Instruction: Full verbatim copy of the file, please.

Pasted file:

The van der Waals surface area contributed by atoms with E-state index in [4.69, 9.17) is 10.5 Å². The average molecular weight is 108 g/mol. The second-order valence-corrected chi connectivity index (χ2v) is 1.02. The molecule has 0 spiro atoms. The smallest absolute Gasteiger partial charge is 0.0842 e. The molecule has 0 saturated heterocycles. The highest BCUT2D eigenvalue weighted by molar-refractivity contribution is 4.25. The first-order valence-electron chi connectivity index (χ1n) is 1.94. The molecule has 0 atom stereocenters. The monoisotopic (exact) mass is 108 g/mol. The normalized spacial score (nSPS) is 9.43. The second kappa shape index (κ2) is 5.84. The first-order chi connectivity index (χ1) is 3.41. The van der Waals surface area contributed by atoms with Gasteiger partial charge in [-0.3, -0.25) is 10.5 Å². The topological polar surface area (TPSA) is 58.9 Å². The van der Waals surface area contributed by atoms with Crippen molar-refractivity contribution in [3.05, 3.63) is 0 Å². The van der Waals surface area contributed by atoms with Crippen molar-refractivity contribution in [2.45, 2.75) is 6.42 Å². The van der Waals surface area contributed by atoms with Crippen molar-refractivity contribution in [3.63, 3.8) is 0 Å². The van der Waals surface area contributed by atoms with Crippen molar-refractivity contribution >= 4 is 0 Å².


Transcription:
The van der Waals surface area contributed by atoms with E-state index in [4.69, 9.17) is 10.5 Å². The average molecular weight is 108 g/mol. The second-order valence-corrected chi connectivity index (χ2v) is 1.02. The molecule has 0 spiro atoms. The smallest absolute Gasteiger partial charge is 0.0842 e. The molecule has 0 saturated heterocycles. The highest BCUT2D eigenvalue weighted by molar-refractivity contribution is 4.25. The first-order valence-electron chi connectivity index (χ1n) is 1.94. The molecule has 0 atom stereocenters. The monoisotopic (exact) mass is 108 g/mol. The normalized spacial score (nSPS) is 9.43. The second kappa shape index (κ2) is 5.84. The first-order chi connectivity index (χ1) is 3.41. The van der Waals surface area contributed by atoms with Gasteiger partial charge in [-0.3, -0.25) is 10.5 Å². The topological polar surface area (TPSA) is 58.9 Å². The van der Waals surface area contributed by atoms with Crippen molar-refractivity contribution in [3.05, 3.63) is 0 Å². The van der Waals surface area contributed by atoms with Crippen molar-refractivity contribution in [2.45, 2.75) is 6.42 Å². The van der Waals surface area contributed by atoms with Crippen molar-refractivity contribution in [3.63, 3.8) is 0 Å². The van der Waals surface area contributed by atoms with Crippen molar-refractivity contribution >= 4 is 0 Å².